While it's too soon to say whether that kind of home-visiting program will help close the achievement gap, it's clearly a more intensive approach than just sending out bookseven if those books are accompanied by information about library programs.

Allen is aware of the Providence program and describes himself as "a huge fan" of literacy-focused home visiting. He sees the Books from Birth program as a first step in the direction of a comprehensive approach to early literacy that would include home visits.

He may be right to start relatively small. Home visiting programs are not only expensive, they're complicated to design and administer. And sending out books may well begin to prompt the kind of parent-child interactions that home visits could further develop.

With all ten of his colleagues on the DC Council having signed on to co-introduce Allen's Books from Birth bill, it has a good chance of passage. That's fine, and undoubtedly some children will benefit. But no one should be lulled into thinking that this program alone will solve the massive problem it's targeting.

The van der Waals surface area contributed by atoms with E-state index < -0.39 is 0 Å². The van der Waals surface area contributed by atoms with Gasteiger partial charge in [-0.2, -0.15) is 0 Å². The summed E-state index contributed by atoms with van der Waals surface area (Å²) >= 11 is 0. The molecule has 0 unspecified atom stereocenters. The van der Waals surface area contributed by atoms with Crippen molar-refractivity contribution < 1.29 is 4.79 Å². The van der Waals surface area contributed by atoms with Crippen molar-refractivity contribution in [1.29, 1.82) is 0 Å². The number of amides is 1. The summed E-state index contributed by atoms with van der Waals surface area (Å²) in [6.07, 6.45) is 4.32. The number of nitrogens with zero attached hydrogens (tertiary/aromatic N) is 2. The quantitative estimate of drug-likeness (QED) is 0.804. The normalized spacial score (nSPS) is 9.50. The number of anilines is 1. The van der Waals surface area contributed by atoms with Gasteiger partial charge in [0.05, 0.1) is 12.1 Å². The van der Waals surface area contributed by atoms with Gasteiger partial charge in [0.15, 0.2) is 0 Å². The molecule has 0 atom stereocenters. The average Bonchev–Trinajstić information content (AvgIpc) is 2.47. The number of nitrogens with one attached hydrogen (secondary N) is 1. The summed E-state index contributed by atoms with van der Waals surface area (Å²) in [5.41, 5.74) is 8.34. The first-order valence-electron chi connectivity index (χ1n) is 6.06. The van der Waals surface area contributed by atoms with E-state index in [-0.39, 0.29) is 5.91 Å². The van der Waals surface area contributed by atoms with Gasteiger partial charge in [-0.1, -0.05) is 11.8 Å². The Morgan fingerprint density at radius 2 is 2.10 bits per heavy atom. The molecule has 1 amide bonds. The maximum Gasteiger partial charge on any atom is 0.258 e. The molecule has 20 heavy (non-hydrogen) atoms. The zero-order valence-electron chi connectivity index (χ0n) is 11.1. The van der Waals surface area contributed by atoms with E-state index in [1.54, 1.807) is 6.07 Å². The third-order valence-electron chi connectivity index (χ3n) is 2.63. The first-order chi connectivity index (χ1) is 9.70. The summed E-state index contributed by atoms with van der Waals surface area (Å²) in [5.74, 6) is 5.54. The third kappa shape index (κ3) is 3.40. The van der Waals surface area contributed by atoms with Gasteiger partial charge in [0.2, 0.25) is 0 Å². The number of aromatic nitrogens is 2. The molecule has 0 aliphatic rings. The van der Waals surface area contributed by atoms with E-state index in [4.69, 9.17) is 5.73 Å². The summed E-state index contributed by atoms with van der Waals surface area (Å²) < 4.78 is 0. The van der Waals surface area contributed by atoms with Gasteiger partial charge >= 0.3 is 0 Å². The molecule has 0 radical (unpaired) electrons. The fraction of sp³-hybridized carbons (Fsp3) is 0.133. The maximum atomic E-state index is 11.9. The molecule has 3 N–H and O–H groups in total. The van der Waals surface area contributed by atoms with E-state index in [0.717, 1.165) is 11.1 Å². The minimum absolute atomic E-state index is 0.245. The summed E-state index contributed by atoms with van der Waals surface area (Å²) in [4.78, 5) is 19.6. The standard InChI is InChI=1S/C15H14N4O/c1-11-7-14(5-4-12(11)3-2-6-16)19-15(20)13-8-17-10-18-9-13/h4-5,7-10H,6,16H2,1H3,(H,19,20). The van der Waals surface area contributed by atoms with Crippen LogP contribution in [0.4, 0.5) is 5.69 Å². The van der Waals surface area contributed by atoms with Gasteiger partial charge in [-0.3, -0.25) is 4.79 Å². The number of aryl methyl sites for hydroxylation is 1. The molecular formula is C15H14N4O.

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High test scores at many charter schools may actually be "false positives"

For years, many elementary schools serving low-income kidsparticularly charter schoolshave focused on teaching basic skills in reading and math. But now one nationally recognized charter leader says that to close the achievement gap, schools need a different approach. Will DC charters follow suit?


Photo of classroom from Shutterstock.

Last month, a leader of Achievement First, a well-respected charter network based in New York, candidly admitted that her schools had erred in cutting out subjects like history and science to spend more time on the so-called basics.

"One of the bigger mistakes I made as a practitioner when we first started," said Dacia Toll, co-CEO and president of the network, "is we thought, well, the kids are struggling in reading. So what do you do? You have more reading. And I realized that was exactly the wrong thing to have done, that in fact really rich hands-on science and sophisticated history, and reading in both history and science, is profoundly impactful in terms of equipping our kids to be successful."

The problem, Toll said at a panel on education convened by the Thomas B. Fordham Institute in DC, is that reading comprehension is highly dependent on background knowledge and vocabulary.